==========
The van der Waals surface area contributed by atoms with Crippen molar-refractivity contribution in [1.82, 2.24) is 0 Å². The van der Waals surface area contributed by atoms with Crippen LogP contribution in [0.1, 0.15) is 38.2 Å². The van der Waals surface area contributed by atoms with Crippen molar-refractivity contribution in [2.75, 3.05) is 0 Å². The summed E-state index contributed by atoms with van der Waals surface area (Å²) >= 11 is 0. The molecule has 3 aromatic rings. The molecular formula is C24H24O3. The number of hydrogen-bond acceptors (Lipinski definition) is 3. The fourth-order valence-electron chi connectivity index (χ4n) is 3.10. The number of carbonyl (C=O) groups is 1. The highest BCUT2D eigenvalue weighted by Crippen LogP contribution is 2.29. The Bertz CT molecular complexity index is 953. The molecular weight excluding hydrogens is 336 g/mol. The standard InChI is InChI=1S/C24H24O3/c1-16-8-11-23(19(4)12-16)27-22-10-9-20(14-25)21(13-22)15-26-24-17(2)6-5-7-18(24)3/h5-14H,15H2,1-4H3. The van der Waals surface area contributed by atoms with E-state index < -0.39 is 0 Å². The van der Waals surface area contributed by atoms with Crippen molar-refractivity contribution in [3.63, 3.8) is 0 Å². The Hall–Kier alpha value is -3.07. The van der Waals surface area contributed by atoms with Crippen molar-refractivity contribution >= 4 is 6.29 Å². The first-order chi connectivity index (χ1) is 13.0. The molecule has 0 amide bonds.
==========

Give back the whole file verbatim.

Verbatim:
The van der Waals surface area contributed by atoms with Crippen molar-refractivity contribution in [1.82, 2.24) is 0 Å². The van der Waals surface area contributed by atoms with Crippen LogP contribution in [0.1, 0.15) is 38.2 Å². The van der Waals surface area contributed by atoms with Crippen molar-refractivity contribution in [2.75, 3.05) is 0 Å². The summed E-state index contributed by atoms with van der Waals surface area (Å²) >= 11 is 0. The molecule has 3 aromatic rings. The molecular formula is C24H24O3. The number of hydrogen-bond acceptors (Lipinski definition) is 3. The fourth-order valence-electron chi connectivity index (χ4n) is 3.10. The number of carbonyl (C=O) groups is 1. The highest BCUT2D eigenvalue weighted by Crippen LogP contribution is 2.29. The Bertz CT molecular complexity index is 953. The molecular weight excluding hydrogens is 336 g/mol. The standard InChI is InChI=1S/C24H24O3/c1-16-8-11-23(19(4)12-16)27-22-10-9-20(14-25)21(13-22)15-26-24-17(2)6-5-7-18(24)3/h5-14H,15H2,1-4H3. The van der Waals surface area contributed by atoms with E-state index < -0.39 is 0 Å². The van der Waals surface area contributed by atoms with Crippen molar-refractivity contribution in [3.63, 3.8) is 0 Å². The Hall–Kier alpha value is -3.07. The van der Waals surface area contributed by atoms with Crippen molar-refractivity contribution >= 4 is 6.29 Å². The first-order chi connectivity index (χ1) is 13.0. The molecule has 0 amide bonds.